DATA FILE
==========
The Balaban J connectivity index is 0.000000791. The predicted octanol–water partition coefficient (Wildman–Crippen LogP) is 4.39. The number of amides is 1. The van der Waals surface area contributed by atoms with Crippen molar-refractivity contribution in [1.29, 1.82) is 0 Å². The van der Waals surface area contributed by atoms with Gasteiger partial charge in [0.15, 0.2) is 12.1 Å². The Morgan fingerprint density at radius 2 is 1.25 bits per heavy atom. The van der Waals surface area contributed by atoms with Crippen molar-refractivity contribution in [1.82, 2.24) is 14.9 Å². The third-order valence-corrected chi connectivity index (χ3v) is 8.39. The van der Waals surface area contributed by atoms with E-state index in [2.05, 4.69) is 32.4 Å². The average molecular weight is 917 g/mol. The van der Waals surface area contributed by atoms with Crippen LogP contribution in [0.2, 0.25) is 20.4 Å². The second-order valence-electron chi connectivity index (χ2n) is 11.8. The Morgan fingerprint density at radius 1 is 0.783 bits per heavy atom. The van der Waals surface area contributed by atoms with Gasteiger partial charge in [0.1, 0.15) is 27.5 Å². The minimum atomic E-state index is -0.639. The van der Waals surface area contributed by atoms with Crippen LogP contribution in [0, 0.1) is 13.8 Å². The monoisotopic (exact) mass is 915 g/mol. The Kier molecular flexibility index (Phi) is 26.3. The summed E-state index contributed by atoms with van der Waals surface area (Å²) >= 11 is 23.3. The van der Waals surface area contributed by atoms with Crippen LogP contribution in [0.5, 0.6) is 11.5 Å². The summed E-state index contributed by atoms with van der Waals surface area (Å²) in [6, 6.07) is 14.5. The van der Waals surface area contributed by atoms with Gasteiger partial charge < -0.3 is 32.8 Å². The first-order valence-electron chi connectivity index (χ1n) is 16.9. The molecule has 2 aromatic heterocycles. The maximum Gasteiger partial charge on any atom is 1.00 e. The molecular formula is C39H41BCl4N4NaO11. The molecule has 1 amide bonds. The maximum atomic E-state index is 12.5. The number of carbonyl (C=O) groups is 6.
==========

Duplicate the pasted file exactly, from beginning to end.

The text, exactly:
The Balaban J connectivity index is 0.000000791. The predicted octanol–water partition coefficient (Wildman–Crippen LogP) is 4.39. The number of amides is 1. The van der Waals surface area contributed by atoms with Crippen molar-refractivity contribution in [1.29, 1.82) is 0 Å². The van der Waals surface area contributed by atoms with Gasteiger partial charge in [0.15, 0.2) is 12.1 Å². The Morgan fingerprint density at radius 2 is 1.25 bits per heavy atom. The van der Waals surface area contributed by atoms with Crippen molar-refractivity contribution in [1.82, 2.24) is 14.9 Å². The third-order valence-corrected chi connectivity index (χ3v) is 8.39. The van der Waals surface area contributed by atoms with E-state index in [2.05, 4.69) is 32.4 Å². The average molecular weight is 917 g/mol. The van der Waals surface area contributed by atoms with Crippen LogP contribution in [0.2, 0.25) is 20.4 Å². The second-order valence-electron chi connectivity index (χ2n) is 11.8. The Morgan fingerprint density at radius 1 is 0.783 bits per heavy atom. The van der Waals surface area contributed by atoms with Gasteiger partial charge in [0.1, 0.15) is 27.5 Å². The minimum atomic E-state index is -0.639. The van der Waals surface area contributed by atoms with Crippen LogP contribution in [0, 0.1) is 13.8 Å². The monoisotopic (exact) mass is 915 g/mol. The Kier molecular flexibility index (Phi) is 26.3. The summed E-state index contributed by atoms with van der Waals surface area (Å²) >= 11 is 23.3. The van der Waals surface area contributed by atoms with Crippen LogP contribution in [0.5, 0.6) is 11.5 Å². The summed E-state index contributed by atoms with van der Waals surface area (Å²) in [6, 6.07) is 14.5. The van der Waals surface area contributed by atoms with Gasteiger partial charge < -0.3 is 32.8 Å². The first-order valence-electron chi connectivity index (χ1n) is 16.9. The molecule has 2 aromatic heterocycles. The maximum Gasteiger partial charge on any atom is 1.00 e. The molecular formula is C39H41BCl4N4NaO11. The molecule has 1 amide bonds. The maximum atomic E-state index is 12.5. The number of carbonyl (C=O) groups is 6.